Struggling with Empowerment and Modernization
Chapter 4: Financial participation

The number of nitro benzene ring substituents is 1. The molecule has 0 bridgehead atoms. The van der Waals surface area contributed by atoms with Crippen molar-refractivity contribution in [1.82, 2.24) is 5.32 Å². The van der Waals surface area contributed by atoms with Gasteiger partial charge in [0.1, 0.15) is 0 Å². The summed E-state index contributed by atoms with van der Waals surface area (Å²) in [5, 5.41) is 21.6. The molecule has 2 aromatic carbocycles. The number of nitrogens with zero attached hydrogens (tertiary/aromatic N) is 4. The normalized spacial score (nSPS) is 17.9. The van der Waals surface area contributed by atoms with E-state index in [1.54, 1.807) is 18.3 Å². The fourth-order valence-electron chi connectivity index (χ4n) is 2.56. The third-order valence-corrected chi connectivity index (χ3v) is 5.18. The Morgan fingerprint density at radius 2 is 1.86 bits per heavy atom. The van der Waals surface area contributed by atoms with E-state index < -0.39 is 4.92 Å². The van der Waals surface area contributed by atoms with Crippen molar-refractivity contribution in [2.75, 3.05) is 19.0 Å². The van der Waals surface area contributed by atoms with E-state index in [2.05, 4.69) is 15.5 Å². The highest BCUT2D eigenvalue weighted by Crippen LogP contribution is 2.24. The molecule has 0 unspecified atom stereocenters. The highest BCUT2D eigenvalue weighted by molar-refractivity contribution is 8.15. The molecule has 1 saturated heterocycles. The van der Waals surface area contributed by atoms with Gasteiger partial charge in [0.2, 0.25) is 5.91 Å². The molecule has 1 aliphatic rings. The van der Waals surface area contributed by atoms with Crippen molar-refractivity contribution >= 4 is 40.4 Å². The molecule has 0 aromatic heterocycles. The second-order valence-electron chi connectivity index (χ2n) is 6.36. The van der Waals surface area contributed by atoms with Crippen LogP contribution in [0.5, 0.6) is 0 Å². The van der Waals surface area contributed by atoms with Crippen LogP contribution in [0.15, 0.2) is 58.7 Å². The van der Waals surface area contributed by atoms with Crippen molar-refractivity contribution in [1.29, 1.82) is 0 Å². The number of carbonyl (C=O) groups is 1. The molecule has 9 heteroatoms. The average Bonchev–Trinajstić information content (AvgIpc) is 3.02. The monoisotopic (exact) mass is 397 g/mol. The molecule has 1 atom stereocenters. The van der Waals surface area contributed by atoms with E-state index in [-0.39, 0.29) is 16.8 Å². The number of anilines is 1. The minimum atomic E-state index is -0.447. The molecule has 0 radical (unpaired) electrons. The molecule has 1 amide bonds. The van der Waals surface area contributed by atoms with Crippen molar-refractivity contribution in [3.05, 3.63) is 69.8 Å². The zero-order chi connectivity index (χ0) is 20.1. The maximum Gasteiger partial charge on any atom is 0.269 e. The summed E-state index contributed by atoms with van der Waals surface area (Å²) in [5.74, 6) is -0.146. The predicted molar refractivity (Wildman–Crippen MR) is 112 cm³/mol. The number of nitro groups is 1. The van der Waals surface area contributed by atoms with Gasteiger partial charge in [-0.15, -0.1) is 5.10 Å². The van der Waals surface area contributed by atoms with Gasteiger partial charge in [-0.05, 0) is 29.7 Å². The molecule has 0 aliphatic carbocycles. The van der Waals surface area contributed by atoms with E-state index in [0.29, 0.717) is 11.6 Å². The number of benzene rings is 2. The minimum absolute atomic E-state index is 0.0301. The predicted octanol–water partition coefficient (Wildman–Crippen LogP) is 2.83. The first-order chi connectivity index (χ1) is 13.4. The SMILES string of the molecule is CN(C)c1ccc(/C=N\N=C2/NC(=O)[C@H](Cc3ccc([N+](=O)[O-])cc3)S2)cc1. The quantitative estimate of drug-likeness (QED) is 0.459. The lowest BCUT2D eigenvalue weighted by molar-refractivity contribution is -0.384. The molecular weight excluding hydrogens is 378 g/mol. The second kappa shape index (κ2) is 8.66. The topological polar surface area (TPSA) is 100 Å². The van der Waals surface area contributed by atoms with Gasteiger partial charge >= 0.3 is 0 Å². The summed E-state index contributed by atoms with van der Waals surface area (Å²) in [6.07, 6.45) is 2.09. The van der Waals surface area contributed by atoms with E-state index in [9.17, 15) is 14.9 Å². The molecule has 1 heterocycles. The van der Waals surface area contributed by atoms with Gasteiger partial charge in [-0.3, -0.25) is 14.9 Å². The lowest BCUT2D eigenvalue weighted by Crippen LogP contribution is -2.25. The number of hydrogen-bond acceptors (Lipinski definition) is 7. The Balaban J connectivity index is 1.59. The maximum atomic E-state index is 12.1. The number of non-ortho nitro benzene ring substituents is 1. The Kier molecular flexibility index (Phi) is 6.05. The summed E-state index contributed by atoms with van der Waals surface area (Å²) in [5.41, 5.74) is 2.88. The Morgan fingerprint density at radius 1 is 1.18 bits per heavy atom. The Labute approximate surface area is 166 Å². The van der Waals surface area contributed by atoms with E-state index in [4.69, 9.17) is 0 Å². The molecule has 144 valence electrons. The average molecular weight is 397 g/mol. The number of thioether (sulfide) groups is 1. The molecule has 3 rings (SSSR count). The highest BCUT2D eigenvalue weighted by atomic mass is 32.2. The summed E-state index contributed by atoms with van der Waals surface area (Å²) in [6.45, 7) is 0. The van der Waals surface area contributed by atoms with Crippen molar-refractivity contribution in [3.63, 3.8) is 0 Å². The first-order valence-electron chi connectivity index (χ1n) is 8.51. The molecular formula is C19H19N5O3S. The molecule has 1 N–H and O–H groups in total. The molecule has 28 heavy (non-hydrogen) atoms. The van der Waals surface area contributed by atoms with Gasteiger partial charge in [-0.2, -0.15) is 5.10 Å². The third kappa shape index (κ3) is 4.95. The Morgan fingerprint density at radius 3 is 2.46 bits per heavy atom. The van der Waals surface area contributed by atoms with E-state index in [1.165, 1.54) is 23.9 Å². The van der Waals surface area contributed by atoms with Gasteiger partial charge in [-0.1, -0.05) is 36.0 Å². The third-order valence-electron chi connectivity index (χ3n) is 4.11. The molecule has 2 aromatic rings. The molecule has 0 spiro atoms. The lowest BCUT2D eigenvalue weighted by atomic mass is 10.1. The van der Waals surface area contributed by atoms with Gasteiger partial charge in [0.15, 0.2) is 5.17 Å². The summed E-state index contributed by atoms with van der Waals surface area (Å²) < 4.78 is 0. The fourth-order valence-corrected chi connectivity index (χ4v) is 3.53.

Financial participation has attracted considerable international interest as an innovation which complements participative decision-making through work teams and user-design groups (Jenkins and Poole, 1990; Poutsma, 2001; de Nijs and Poutsma, 2006; McCarthy et al., 2010; Nuttall, 2012). Indeed, it may be the next logical step, extending the influence of workers beyond task, technology and job-related decisions by ensuring that they have a stake in the ownership of their employing organizations, and with that some say in company governance and direction. Much of the general literature on employee participation considers this level of financial interest to be part of an integrated approach, supporting and sustaining participative decision-making on everyday matters of job performance (Kalmi et al., 2005; Poutsma et al., 2006). There are warnings that participative group working may be ineffective or short- lived in the absence of an ownership dimension, especially if performance improvements at the workplace feed through to higher profits or stock-market valuations that benefit wider interests without delivering reasonable financial returns to those who participated in their development (Levine and D’Andrea Tyson, 1990). Financial participation offers a means of addressing these concerns, presenting employees with formal arrangements that are capable of delivering financial returns over and above their regular wages, either through the distribution of free shares or profit-related payments, or by exercising options to acquire shares on favourable terms. Profit sharing and employee share ownership are now regularly presented as essential parts of a distinctive European approach to participation, which covers every level of organizational decision-taking and combines direct shop floor influence with indirect or representative participation via trade unions:
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